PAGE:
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The altar servers' hats

In these midsummer days Rome has been cheerfully invaded by more than 55,000 young people – boys and girls, the vast majority of whom were German speaking. Members of Coetus Internationalis Ministrantium , they came to the city for a meeting that culminated round Benedict xvi.

Smiling faces, summer clothes and brightly coloured kerchiefs – sports caps and funny, perky straw hats. Surprisingly enough to many, the undoubtedly important event was given a three-page-spread by the daily La Repubblica that generally ignores the Church and is seldom kind to her.

And these days really were an extraordinary Catholic celebration.

But who are the ministrantes ? Ordinary boys and girls and young people, full of the joy of life. They were once known as “altar boys”, a term perhaps less precise than its modern form taken from the beautiful Latin verb ministrare (“to serve”, in this case above all in the liturgical sense), but that sounds less cold and formal.

Also in the feminine case [ Ministrantinnen in German], to tell the truth a word with an odd ring, yet usually spoken sympathetically, to indicate the mass entry in recent decades – especially in German-speaking countries, precisely – of little girls and young women in a role that in the past was an exclusively male domain.

Today instead this role has broader dimensions because – open without distinction to both boys and girls, young women and young men, altar girls and altar boys – it teaches and accustoms them with greater clarity to being close to Christ. They learn this in the family above all but go on learning it at church and in the Church, training and preparing themselves for a truly Christian life.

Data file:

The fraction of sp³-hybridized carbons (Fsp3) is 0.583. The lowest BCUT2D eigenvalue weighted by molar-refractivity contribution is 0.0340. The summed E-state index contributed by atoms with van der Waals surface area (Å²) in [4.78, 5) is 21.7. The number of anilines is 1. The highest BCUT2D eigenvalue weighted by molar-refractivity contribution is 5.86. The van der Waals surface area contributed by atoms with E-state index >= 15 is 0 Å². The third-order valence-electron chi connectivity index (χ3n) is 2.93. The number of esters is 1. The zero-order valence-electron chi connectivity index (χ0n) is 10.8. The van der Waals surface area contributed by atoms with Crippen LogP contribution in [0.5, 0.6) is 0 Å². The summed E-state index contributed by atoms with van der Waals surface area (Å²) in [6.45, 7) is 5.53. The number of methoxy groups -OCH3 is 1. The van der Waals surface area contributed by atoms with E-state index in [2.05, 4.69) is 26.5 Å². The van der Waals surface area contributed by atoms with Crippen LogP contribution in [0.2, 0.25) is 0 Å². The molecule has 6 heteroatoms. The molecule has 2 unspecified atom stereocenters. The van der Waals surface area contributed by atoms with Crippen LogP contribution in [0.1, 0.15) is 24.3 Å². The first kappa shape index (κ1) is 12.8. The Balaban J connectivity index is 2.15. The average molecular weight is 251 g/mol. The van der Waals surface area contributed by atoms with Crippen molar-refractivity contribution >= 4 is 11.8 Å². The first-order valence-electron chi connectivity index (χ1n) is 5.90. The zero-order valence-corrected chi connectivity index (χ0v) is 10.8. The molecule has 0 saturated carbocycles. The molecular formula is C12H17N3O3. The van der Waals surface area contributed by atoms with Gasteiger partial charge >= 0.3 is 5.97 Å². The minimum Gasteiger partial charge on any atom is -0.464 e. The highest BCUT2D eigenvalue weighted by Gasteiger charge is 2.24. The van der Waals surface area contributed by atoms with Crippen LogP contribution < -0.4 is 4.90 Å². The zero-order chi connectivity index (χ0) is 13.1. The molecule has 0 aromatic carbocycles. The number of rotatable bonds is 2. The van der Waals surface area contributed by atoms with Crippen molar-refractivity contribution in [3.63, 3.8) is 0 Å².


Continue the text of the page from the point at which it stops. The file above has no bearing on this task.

They also do this through serving at the Liturgy, through listening to the divine Word made flesh in Jesus of Nazareth, Verbum Domini, and through adoration and contemplation of his Real Presence in the Eucharist.

The Pope never tires of pointing out with his preaching and with the example of the celebrations at which he presides the beauty and centrality of the Liturgy, whose renewal should be studied in depth and in line with the directives of the Council, that is, in vital continuity with Tradition.

The beauty and commitment of this world meeting of ministrantes in the summer sunshine show clearly – after a long, cold season in the media that sought indiscriminately, on the basis of dreadful scandals, to cloud the beauty and radicalism of the Catholic priesthood – the importance of all that the Church has done in the past and continues to do, every day and in every part of the world, for the formation of the younger generations.

Girls and boys to whom she teaches closeness and friendship with the Lord “friend of man”, as he is defined in the Eastern Liturgies; as was expressed by the joy of thousands of young people who celebrated in St Peter's Square, waving their hats to Benedict xvi.




St. Peter’s Square

Feb. 26, 2020